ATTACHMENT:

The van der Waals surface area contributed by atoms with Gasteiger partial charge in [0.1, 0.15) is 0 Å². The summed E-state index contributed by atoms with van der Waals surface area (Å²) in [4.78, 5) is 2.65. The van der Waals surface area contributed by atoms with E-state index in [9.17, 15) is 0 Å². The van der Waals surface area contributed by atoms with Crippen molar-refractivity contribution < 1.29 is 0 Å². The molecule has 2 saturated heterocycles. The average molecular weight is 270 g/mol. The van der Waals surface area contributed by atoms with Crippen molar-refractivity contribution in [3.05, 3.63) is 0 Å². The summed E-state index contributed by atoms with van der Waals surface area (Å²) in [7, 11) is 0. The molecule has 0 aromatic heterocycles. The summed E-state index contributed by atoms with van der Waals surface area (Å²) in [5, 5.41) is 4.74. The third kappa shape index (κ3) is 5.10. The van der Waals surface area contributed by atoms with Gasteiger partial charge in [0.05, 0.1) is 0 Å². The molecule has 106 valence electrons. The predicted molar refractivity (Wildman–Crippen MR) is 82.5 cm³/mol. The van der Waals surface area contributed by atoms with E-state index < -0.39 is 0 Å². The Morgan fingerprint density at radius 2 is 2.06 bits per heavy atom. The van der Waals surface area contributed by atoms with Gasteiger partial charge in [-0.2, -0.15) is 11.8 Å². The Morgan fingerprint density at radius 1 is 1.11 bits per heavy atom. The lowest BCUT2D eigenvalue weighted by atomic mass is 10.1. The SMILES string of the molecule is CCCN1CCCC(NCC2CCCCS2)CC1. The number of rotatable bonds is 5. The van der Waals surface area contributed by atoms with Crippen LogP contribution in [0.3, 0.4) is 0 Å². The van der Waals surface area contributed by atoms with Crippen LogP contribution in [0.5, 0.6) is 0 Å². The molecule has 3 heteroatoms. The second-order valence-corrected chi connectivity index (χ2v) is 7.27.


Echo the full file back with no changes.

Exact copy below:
The van der Waals surface area contributed by atoms with Gasteiger partial charge in [0.1, 0.15) is 0 Å². The summed E-state index contributed by atoms with van der Waals surface area (Å²) in [4.78, 5) is 2.65. The van der Waals surface area contributed by atoms with E-state index in [9.17, 15) is 0 Å². The van der Waals surface area contributed by atoms with Crippen molar-refractivity contribution < 1.29 is 0 Å². The molecule has 2 saturated heterocycles. The average molecular weight is 270 g/mol. The van der Waals surface area contributed by atoms with Crippen molar-refractivity contribution in [3.05, 3.63) is 0 Å². The summed E-state index contributed by atoms with van der Waals surface area (Å²) in [7, 11) is 0. The molecule has 0 aromatic heterocycles. The summed E-state index contributed by atoms with van der Waals surface area (Å²) in [5, 5.41) is 4.74. The third kappa shape index (κ3) is 5.10. The van der Waals surface area contributed by atoms with Gasteiger partial charge in [0.05, 0.1) is 0 Å². The molecule has 106 valence electrons. The predicted molar refractivity (Wildman–Crippen MR) is 82.5 cm³/mol. The van der Waals surface area contributed by atoms with E-state index < -0.39 is 0 Å². The Morgan fingerprint density at radius 2 is 2.06 bits per heavy atom. The van der Waals surface area contributed by atoms with Gasteiger partial charge in [-0.2, -0.15) is 11.8 Å². The Morgan fingerprint density at radius 1 is 1.11 bits per heavy atom. The lowest BCUT2D eigenvalue weighted by atomic mass is 10.1. The SMILES string of the molecule is CCCN1CCCC(NCC2CCCCS2)CC1. The number of rotatable bonds is 5. The van der Waals surface area contributed by atoms with Crippen LogP contribution in [0.3, 0.4) is 0 Å². The van der Waals surface area contributed by atoms with Crippen LogP contribution in [0.5, 0.6) is 0 Å². The molecule has 3 heteroatoms. The second-order valence-corrected chi connectivity index (χ2v) is 7.27.